In London in 2016 there were 22,000 tech meetups, nearly three times that of Berlin, Paris or Amsterdam.

But the tech for good movement offers opportunities to promote thriving tech hubs outside the capital, and we are already making great progress here.

The data shows that median funding for tech for good firms is higher in the South West and Northern Ireland than it is in London.

So we must use this positive momentum to promote our regional economies and spread opportunity all across the United Kingdom.

International focus

But we cannot see tech for good as solely a domestic matter. In an increasingly connected world, we need to look internationally in our response.

The social issues that our tech for good companies are tackling, like climate change, healthcare and poverty, span borders and Governments.

So to fulfil the potential of technology we must work with global partners, share our best practice, and learn from innovation wherever we find it.

The UK is leading the global debate in this area.

And I want us to use our platform to keep advocating the values we believe in, to shape digital norms and ethics which balance security, openness, fairness, innovation and growth.

Part of this involves working with like minded Governments to develop meaningful frameworks on issues like online harms and terrorist material online, and we are seeing some incredible technological advances here.

But we also need to develop tech for good partnerships with other nations where the tech ecosystem is maturing; so we can support inclusive and sustainable development and create global social benefits.

That is why DCMS is establishing a network of International Tech Hubs, in a number of countries including Kenya, South Africa, Nigeria, Brazil, India and Indonesia, alongside the existing UK-Israel Tech Hub.

Led by experts from the local tech sector, the Hubs are focused on expanding and developing local digital economies and high-end digital skills.

This will support tech for good entrepreneurs, and provide opportunities for international partnerships and increased investment.

One of the network’s flagship programmes is Go Global, which equips early-stage tech for good startups with the tools needed to expand globally. Earlier this year, Go Global Africa brought together 18 of the continent’s most ambitious development-focused startups, who are using technology to solve important issues in their communities.

From social enterprises providing credit for women running small businesses in rural areas in Kenya…

to companies providing mobile-based health resources for pregnant women in Nigeria…

Go Global alumni are at the forefront of applying cutting-edge tech for good.

Throughout an immersive two week programme they exchanged ideas, learnt how to scale and grow their business, and showcased their innovations to investors and leading figures from the UK’s tech sector.

This work is so important. Because tech for good is truly an international mission.

And if we want new technologies to reflect the values that we hold dear, then will need to form strong and enduring international partnerships with like minded nations.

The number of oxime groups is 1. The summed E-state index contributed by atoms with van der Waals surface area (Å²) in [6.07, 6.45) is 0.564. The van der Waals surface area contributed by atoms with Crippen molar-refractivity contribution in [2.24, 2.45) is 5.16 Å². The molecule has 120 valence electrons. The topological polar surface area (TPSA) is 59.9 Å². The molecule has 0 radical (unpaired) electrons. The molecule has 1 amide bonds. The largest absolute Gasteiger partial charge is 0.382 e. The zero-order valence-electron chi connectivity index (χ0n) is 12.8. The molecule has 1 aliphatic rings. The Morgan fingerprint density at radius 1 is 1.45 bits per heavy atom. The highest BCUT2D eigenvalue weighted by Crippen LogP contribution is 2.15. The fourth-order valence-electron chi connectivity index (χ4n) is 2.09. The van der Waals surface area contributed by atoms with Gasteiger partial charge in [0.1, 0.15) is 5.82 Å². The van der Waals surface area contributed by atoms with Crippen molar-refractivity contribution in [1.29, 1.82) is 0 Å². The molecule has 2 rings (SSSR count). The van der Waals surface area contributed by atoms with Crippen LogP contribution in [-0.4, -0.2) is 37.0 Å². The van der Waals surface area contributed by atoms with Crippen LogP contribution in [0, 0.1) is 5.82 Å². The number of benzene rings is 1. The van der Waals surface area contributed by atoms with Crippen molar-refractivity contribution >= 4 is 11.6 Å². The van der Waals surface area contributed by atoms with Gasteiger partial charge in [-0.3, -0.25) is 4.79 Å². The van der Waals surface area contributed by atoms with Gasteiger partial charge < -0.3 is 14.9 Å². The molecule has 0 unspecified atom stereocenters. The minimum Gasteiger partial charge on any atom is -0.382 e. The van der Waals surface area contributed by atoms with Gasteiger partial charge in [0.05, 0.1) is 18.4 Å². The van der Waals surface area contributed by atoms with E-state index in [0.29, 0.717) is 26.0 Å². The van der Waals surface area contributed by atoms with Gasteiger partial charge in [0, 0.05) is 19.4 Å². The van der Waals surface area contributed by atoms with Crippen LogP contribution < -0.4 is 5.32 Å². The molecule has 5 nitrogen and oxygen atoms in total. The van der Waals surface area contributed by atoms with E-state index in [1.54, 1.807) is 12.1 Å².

Diversity

The final area I wanted to discuss today is very close to my heart – how we need to make sure our tech sector is representative of the people it seeks to benefit.

I am pleased to see that there is a session later today about diversity and inclusion.

Because so much of the tech for good agenda is about answering the ethical questions that underpin the development of technology.

Important questions like how to handle data and how to ensure algorithms are free from subconscious bias.

And the groups who are at risk from the adverse development of new technologies should be at the table when decisions like these are made.

So diversity, of all kinds, is a crucial element in the tech for good equation.

But the figures show that there is a lot of work to be done.

A Tech Nation report showed that while women make up 49 per cent of the workforce, they make up only 19 per cent of tech roles.

And Colorintech’s FTSE diversity audit also found only 2.6 per cent of UK tech company board members were from BAME backgrounds.

So we are working to make tech open to everyone, whether it’s through embedding tech in the school curriculum, or delivering flexible AI and data science conversion courses, and scholarships for under-represented groups.

We are already seeing the impact of the Digital Skills and Inclusion Innovation Funds, launched last August.

Totalling over 1.4 million pounds, the Funds have been supporting initiatives to tackle digital exclusion and help women, disabled people and residents in disadvantaged areas to gain vital skills to pursue digital careers.

And we are also striving to get greater diversity in tech roles through our Tech Talent Charter.

Signatories pledge to implement recruitment and retention practices that will address the imbalance in so many tech roles.

We recently doubled our funding for this Charter, bringing it up to over 350,000 pounds to date.

Over 400 companies, from international tech giants right through to start-ups and charities, have already signed up, and I hope that those of you who haven’t yet done so will look at doing the same.

Because decision making is always improved by diversity of thought.

And we will need to make use of all our available talent if we are to make this digital revolution a success.

Conclusion

Tech for good is at its core all about connections.

Connections between the tech sector and civil society.

And connections between like minded businesses and nations all across the world.

Events like this one today are so important in forging connections, and encouraging the exchange of ideas.

And tech for good pioneers like those in this room will not only make technology better, they will make the world better.

So please keep innovating and creating, and forging a better future for us all.

Thank you very much.